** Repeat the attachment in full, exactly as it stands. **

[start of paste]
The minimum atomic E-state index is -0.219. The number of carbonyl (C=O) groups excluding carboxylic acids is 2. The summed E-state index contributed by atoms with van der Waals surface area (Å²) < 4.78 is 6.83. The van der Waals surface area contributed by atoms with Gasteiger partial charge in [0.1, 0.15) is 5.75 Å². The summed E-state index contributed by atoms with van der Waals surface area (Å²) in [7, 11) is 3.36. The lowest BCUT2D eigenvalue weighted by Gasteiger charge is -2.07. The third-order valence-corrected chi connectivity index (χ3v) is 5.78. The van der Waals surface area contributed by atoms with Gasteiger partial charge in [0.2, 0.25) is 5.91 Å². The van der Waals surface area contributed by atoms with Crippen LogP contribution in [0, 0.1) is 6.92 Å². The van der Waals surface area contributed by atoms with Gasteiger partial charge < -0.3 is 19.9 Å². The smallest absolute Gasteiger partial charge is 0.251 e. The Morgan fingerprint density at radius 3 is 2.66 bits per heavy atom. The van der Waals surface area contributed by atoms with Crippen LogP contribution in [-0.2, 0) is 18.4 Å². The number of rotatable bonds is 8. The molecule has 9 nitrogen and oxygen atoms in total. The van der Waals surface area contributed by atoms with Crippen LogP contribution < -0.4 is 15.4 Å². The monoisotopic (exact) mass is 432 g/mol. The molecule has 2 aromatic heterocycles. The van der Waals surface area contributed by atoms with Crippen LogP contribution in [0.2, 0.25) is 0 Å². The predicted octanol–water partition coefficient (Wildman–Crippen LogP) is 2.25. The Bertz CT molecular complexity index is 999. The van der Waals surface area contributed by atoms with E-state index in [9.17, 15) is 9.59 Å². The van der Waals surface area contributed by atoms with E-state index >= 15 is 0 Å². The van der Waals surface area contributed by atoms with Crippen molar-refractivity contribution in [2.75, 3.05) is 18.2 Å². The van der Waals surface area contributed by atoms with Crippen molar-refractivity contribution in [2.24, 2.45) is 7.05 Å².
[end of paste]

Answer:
The minimum atomic E-state index is -0.219. The number of carbonyl (C=O) groups excluding carboxylic acids is 2. The summed E-state index contributed by atoms with van der Waals surface area (Å²) < 4.78 is 6.83. The van der Waals surface area contributed by atoms with Gasteiger partial charge in [0.1, 0.15) is 5.75 Å². The summed E-state index contributed by atoms with van der Waals surface area (Å²) in [7, 11) is 3.36. The lowest BCUT2D eigenvalue weighted by Gasteiger charge is -2.07. The third-order valence-corrected chi connectivity index (χ3v) is 5.78. The van der Waals surface area contributed by atoms with Gasteiger partial charge in [0.2, 0.25) is 5.91 Å². The van der Waals surface area contributed by atoms with Crippen LogP contribution in [0, 0.1) is 6.92 Å². The van der Waals surface area contributed by atoms with Gasteiger partial charge < -0.3 is 19.9 Å². The smallest absolute Gasteiger partial charge is 0.251 e. The Morgan fingerprint density at radius 3 is 2.66 bits per heavy atom. The van der Waals surface area contributed by atoms with Crippen LogP contribution in [-0.2, 0) is 18.4 Å². The number of rotatable bonds is 8. The molecule has 9 nitrogen and oxygen atoms in total. The van der Waals surface area contributed by atoms with Crippen LogP contribution < -0.4 is 15.4 Å². The monoisotopic (exact) mass is 432 g/mol. The molecule has 2 aromatic heterocycles. The van der Waals surface area contributed by atoms with Crippen LogP contribution in [0.2, 0.25) is 0 Å². The predicted octanol–water partition coefficient (Wildman–Crippen LogP) is 2.25. The Bertz CT molecular complexity index is 999. The van der Waals surface area contributed by atoms with E-state index in [9.17, 15) is 9.59 Å². The van der Waals surface area contributed by atoms with E-state index >= 15 is 0 Å². The van der Waals surface area contributed by atoms with Crippen molar-refractivity contribution in [2.75, 3.05) is 18.2 Å². The van der Waals surface area contributed by atoms with Crippen molar-refractivity contribution in [2.24, 2.45) is 7.05 Å².